Statistics and crime map…
Jun 03 Published in Remembrance, Reflections by Purple
This is a continuation of my journal from my 2001-2002 school year. Please read the previous posts to give this entry context.
Speak of Crying
Today, apparently, was my day to give to others. First, two colleagues and I had yet one more meeting about what the marquee will call our department chair’s goodbye bash.” We joke that we could quit our jobs and become events coordinators. In truth, it has been very time-consuming, but there are no other people in the department with whom I’d rather be planning an event. We are all organized and dependable.
I’d no sooner gone to my room than Soledad, my former student, came to see me. She was despondent. She’s had a boyfriend these last three months, someone who’d convinced her that he cared for her, someone for whom she’d let her studies slide a bit. Then, somehow, don’t ask me how because I don’t own a cell phone (I’m not sure I’ve ever used one), but somehow her boyfriend accidentally dialed her, and Soledad became privy to a conversation between him and another girl that clearly indicated he was two-timing.
I was relieved that Soledad wasn’t telling me she was pregnant. My advice was for her to dump the guy. We talked for some time about young guys and how unready most of them are to commit. “You’re the prize,” I reminded her.
We hadn’t even finished our conversation when my student teacher walked in. He’d been offered a job at Aptos. This was no surprise, since I’d helped him prepare for his interview and then had played phone tag for two days as the vice-principal tried to reach me for follow up. But my student teacher doesn’t know whether to accept this position or to try for a writing center position at his old high school in Texas.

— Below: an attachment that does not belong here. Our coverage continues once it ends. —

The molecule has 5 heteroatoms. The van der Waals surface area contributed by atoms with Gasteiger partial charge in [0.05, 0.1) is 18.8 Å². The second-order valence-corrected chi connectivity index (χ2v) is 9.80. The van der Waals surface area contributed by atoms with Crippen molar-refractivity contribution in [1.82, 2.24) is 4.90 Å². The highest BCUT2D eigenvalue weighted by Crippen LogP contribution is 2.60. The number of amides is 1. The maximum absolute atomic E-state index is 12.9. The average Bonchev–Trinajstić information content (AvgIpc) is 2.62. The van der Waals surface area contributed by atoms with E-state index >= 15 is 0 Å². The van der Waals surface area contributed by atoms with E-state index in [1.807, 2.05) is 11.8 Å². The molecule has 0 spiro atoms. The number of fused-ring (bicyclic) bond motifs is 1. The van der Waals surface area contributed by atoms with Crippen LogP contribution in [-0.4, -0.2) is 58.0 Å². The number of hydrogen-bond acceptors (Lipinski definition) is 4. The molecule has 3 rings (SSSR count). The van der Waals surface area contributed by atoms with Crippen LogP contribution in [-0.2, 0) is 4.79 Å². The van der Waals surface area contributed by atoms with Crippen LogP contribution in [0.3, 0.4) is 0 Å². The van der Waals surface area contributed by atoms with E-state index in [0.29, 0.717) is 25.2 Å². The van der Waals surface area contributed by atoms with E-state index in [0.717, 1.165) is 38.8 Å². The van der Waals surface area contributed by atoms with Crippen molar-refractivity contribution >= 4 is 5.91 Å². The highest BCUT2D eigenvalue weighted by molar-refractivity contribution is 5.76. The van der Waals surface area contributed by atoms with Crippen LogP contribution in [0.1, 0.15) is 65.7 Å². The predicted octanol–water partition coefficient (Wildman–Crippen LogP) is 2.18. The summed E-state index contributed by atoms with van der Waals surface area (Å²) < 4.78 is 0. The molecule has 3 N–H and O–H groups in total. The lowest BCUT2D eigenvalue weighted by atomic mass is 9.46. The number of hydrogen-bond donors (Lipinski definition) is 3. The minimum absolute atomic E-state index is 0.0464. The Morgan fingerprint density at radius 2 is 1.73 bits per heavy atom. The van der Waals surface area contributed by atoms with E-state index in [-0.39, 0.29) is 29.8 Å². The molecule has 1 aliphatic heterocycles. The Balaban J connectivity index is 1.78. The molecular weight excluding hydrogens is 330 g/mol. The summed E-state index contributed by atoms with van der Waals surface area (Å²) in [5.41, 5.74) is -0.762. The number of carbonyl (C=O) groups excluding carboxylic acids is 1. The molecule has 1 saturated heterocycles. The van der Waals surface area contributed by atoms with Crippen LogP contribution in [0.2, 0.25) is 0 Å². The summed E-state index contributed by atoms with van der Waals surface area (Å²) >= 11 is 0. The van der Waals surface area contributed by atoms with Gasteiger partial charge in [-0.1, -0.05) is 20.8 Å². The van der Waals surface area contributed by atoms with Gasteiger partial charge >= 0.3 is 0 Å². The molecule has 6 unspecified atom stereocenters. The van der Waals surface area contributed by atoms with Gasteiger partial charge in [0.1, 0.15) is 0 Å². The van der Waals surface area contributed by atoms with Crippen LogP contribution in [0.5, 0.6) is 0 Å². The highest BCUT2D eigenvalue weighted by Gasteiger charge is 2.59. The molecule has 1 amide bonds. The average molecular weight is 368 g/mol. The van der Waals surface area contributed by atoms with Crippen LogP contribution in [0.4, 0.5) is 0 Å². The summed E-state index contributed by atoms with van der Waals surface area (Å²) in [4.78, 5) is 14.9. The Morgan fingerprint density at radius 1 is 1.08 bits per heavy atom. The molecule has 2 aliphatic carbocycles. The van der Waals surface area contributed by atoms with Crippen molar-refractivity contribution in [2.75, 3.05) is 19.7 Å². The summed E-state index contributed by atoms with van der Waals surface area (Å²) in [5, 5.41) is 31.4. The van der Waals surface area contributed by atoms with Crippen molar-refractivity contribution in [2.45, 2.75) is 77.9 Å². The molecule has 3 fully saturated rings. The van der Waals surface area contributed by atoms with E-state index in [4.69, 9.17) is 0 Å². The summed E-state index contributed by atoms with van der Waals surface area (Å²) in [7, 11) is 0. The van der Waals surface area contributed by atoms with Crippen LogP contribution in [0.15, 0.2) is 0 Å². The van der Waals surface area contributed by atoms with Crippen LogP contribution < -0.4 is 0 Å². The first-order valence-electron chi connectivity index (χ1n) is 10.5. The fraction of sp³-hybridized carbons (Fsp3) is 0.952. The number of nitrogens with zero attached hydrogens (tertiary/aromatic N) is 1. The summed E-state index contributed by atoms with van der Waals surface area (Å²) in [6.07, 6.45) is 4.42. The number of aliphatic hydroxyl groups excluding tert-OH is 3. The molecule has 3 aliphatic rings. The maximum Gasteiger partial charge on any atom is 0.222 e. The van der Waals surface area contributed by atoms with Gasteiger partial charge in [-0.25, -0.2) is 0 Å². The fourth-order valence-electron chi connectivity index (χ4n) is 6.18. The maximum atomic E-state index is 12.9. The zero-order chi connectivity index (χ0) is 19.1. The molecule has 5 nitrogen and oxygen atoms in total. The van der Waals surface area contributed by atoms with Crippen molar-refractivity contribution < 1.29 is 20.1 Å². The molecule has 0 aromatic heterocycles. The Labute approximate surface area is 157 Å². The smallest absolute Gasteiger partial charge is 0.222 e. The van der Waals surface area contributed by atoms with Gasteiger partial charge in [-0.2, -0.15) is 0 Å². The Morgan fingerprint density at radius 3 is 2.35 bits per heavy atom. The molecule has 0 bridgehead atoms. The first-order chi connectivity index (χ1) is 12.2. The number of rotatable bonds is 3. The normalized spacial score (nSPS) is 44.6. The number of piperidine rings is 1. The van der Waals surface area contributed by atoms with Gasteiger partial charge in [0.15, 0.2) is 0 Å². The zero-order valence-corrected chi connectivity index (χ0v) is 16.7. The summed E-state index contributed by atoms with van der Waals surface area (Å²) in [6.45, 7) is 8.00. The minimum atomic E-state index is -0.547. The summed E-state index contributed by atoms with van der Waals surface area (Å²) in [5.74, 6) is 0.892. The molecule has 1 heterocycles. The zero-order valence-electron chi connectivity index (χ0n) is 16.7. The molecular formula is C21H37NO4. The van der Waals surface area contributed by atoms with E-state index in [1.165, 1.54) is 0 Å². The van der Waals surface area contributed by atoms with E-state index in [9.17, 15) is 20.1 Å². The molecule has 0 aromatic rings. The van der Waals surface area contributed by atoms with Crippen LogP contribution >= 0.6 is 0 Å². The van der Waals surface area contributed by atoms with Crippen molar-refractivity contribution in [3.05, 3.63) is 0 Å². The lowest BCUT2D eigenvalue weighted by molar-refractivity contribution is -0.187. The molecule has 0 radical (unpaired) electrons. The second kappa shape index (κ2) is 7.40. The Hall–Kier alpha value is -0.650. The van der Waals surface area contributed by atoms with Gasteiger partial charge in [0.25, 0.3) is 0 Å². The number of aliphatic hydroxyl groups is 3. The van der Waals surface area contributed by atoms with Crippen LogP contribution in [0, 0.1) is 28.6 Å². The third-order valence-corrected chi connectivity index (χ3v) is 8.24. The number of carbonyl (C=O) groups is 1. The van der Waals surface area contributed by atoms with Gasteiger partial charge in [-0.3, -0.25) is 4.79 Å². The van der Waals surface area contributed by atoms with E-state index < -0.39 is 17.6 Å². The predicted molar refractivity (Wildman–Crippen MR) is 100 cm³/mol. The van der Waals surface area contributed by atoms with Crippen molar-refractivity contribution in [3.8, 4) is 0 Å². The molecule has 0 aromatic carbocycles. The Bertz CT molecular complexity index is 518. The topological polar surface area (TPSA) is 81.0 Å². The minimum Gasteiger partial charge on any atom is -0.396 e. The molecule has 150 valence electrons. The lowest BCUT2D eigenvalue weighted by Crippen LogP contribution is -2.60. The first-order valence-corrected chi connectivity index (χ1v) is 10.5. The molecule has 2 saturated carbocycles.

Later Mark Yonemura brought in poems, one by himself and one by his sister, for feedback. I didn’t get many career research papers read.
We have our rooms to pack, too. It’s official. I’m moving back to the English wing, but to a different room. I have mixed feelings. I’d been in room 59 for many years, but being in B17 highlighted for me how depressing it was to be in a fenced-in corner of the campus with concrete poured to the door. I’ve been assigned to a room on the Beach Street side of campus, across from Martinelli’s. The door faces the exterior of the campus and there’s grass outside the room. On the other hand, my little ghetto corner was quiet. Room 64 will be a lot noisier with Beach Street traffic and the clank of the bottles at Martinelli’s. The room also faces north, so I think of it as dark. The Health Academy was going to take the new room created by the move of the book room, but now they’re not. I should look at it and see if it looks better. It’s right around the corner from the one I’ve been assigned, facing the quad part of the campus.
Tuesday, May 28th
My student teacher still hasn’t quite decided whether to take the job at Aptos, or not. “Now if you were going to Aptos,” he said, as though if I were going, then the decision would be easy. That really touched my heart.
Wednesday, May 29th
Things are finally starting to fall into place for our department chair’s Bye-bye Bash. I paid the woman at the Cocoanut Grove last night. I’ve bought the disposable cameras, and the album for guests to sign. I’ve found someone to pick up the flowers now that Patti can’t, and I’ve settled the last money with the department chair. My co-planner has the speakers’ list arranged. Friday we’ll all work on distributing parking stickers. Whew!
I’m busy stripping the walls of B17. Fortunately, my curriculum is easy because the students have to take their posttest on the Gate MacGinitie reading test. There are so many bookends to this year. The pretests and posttests. The bombing of the World Trade Center and the last bit of debris removal. Moving to B17 and packing to move back.